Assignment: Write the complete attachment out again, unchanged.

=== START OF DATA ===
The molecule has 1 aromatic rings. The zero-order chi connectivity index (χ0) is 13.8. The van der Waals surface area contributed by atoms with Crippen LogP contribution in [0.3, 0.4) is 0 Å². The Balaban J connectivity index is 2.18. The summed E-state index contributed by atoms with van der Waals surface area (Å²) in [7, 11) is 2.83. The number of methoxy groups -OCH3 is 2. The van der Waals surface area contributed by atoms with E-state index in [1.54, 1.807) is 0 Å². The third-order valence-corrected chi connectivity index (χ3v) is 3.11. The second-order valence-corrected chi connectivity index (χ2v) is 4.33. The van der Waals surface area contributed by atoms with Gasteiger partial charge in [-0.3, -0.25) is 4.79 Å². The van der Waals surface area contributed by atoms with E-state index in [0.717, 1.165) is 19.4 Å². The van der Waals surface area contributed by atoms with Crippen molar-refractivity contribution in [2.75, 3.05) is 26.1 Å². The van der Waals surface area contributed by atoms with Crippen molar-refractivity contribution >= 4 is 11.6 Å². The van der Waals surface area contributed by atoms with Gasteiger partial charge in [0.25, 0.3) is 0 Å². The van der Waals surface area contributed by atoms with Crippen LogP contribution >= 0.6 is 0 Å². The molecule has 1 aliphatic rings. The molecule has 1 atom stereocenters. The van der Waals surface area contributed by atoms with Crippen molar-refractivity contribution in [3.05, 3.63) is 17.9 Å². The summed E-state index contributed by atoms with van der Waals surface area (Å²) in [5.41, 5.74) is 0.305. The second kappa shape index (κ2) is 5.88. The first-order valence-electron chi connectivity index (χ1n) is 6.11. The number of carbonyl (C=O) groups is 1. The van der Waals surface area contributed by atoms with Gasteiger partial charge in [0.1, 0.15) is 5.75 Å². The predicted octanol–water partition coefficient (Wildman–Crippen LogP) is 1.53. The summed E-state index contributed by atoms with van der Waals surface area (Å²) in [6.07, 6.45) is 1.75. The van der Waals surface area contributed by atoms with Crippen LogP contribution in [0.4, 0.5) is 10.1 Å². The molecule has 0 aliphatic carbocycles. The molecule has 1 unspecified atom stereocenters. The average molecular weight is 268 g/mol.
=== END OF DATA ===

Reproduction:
The molecule has 1 aromatic rings. The zero-order chi connectivity index (χ0) is 13.8. The van der Waals surface area contributed by atoms with Crippen LogP contribution in [0.3, 0.4) is 0 Å². The Balaban J connectivity index is 2.18. The summed E-state index contributed by atoms with van der Waals surface area (Å²) in [7, 11) is 2.83. The number of methoxy groups -OCH3 is 2. The van der Waals surface area contributed by atoms with E-state index in [1.54, 1.807) is 0 Å². The third-order valence-corrected chi connectivity index (χ3v) is 3.11. The second-order valence-corrected chi connectivity index (χ2v) is 4.33. The van der Waals surface area contributed by atoms with Gasteiger partial charge in [-0.3, -0.25) is 4.79 Å². The van der Waals surface area contributed by atoms with E-state index in [0.717, 1.165) is 19.4 Å². The van der Waals surface area contributed by atoms with Crippen molar-refractivity contribution in [2.75, 3.05) is 26.1 Å². The van der Waals surface area contributed by atoms with Crippen molar-refractivity contribution >= 4 is 11.6 Å². The van der Waals surface area contributed by atoms with Gasteiger partial charge in [0.25, 0.3) is 0 Å². The van der Waals surface area contributed by atoms with Crippen LogP contribution >= 0.6 is 0 Å². The molecule has 1 aliphatic rings. The molecule has 1 atom stereocenters. The van der Waals surface area contributed by atoms with Crippen molar-refractivity contribution in [3.05, 3.63) is 17.9 Å². The summed E-state index contributed by atoms with van der Waals surface area (Å²) in [5.41, 5.74) is 0.305. The second kappa shape index (κ2) is 5.88. The first-order valence-electron chi connectivity index (χ1n) is 6.11. The number of carbonyl (C=O) groups is 1. The van der Waals surface area contributed by atoms with Gasteiger partial charge in [0.1, 0.15) is 5.75 Å². The predicted octanol–water partition coefficient (Wildman–Crippen LogP) is 1.53. The summed E-state index contributed by atoms with van der Waals surface area (Å²) in [6.07, 6.45) is 1.75. The van der Waals surface area contributed by atoms with Crippen LogP contribution in [0.4, 0.5) is 10.1 Å². The molecule has 0 aliphatic carbocycles. The molecule has 1 unspecified atom stereocenters. The average molecular weight is 268 g/mol.